In a groundbreaking collaborative study, NASA climatologists and U.S. military health specialists may have discovered a way to predict outbreaks of a deadly South American disease by observing sea surface temperature.
The researchers found that the worst outbreaks of Bartonellosis, an insect-borne disease highly fatal to humans, are closely related to the climate event El Nio. These outbreaks occur one to three months after the warming of the tropical eastern Pacific Ocean that is associated with El Nio. If confirmed, the findings could enable health workers to stave off future epidemics before they begin.
"We now have strong evidence that there is a relationship between climate and Bartonellosis," said William K. Lau, head of the Climate Radiation Branch at the NASA/Goddard Space Flight Center. "It's not proven yet, but we are now one step closer."
The evidence could allow health officials to predict and combat epidemics far more effectively.
"It appears that the disease comes in weather-related cycles," said Larry Laughlin, Chairman of the Department of Preventive Medicine at the Uniformed Services University of Health Sciences (USUHS). "If we can prove it, local health officials will be able to take preventive action when they know a 'bad year' is coming. This is a critical factor in developing countries where healthcare resources are limited."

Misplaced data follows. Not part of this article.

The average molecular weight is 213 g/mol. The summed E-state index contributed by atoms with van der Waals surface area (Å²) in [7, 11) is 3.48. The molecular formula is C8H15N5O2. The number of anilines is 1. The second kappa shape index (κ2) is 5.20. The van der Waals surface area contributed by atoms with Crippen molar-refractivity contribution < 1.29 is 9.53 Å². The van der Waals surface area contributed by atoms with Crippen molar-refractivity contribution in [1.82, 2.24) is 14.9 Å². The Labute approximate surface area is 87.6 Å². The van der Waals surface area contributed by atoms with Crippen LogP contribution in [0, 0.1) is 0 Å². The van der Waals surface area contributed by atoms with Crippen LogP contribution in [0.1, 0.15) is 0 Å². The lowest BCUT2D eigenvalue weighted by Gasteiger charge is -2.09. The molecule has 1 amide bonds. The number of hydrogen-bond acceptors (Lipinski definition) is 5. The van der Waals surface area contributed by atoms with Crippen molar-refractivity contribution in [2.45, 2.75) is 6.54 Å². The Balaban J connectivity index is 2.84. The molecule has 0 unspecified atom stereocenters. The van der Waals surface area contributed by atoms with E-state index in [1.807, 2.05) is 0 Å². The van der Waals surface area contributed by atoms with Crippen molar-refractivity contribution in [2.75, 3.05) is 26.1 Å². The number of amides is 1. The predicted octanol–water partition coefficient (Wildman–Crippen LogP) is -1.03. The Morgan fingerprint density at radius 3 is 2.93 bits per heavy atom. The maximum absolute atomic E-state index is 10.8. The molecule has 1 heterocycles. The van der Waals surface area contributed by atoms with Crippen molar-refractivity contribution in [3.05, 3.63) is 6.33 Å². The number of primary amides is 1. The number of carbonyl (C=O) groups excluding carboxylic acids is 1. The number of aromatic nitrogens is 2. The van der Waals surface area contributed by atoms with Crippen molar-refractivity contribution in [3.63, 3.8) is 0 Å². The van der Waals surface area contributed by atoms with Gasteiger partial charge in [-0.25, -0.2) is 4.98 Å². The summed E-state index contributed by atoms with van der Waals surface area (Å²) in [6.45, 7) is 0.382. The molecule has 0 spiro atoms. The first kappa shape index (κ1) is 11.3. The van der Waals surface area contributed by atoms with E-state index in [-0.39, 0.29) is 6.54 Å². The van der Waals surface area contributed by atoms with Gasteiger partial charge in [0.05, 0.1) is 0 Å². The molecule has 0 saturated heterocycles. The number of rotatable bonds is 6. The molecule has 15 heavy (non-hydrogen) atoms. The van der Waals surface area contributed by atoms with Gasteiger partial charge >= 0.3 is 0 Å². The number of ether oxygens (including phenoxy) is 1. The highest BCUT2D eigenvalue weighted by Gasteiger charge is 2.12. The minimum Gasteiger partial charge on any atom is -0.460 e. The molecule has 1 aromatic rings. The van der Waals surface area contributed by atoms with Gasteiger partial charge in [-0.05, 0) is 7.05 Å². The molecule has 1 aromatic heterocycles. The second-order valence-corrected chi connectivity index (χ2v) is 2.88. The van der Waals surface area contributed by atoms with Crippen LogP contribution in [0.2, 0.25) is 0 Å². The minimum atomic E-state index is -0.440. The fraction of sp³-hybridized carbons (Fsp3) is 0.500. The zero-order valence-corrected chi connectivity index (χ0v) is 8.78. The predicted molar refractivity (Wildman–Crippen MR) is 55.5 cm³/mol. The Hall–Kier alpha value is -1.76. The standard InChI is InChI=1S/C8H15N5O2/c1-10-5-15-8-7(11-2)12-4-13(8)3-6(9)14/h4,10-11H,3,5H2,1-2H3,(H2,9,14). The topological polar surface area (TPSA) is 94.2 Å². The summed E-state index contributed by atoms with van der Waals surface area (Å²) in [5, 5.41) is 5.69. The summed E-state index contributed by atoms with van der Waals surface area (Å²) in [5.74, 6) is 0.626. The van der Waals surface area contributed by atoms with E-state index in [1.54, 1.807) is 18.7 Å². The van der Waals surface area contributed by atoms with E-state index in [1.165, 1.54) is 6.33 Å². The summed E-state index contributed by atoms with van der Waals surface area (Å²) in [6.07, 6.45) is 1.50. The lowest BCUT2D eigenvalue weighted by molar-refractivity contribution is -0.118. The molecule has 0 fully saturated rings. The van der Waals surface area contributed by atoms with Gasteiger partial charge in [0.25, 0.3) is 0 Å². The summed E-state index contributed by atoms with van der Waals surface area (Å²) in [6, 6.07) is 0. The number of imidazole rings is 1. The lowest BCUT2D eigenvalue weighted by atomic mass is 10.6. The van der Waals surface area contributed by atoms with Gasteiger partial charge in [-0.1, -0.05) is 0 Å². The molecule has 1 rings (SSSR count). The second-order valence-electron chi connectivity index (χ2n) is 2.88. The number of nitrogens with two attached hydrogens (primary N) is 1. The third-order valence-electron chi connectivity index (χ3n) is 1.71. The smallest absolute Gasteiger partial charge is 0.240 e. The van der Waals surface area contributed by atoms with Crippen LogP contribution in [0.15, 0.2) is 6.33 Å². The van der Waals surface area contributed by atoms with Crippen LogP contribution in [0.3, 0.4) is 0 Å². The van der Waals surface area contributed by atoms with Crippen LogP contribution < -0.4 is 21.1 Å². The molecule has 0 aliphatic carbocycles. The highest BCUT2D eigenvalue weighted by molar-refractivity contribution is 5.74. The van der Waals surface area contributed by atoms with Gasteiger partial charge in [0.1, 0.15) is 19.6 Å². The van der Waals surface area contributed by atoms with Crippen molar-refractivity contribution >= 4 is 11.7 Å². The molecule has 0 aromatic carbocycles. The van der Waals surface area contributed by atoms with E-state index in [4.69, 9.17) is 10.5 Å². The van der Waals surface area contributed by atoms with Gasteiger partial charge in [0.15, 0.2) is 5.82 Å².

The findings will be presented on January 17 at the American Meteorological Society Meeting in Orlando, Fla.
NASA earth scientists teamed with Laughlin's group at USUHS to study Bartonellosis, a disease that is characterized by life-threatening anemia. There is also a chronic form of the disease that manifests itself in blood-filled, wart-like skin lesions. Bartonellosis appears to be spreading from the mountain valleys of Peru into other regions of Andean South America.
"We think the disease is transmitted to humans by the bite of sand flies, much as malari
Contact: Cynthia M. O'Carroll
NASA/Goddard Space Flight Center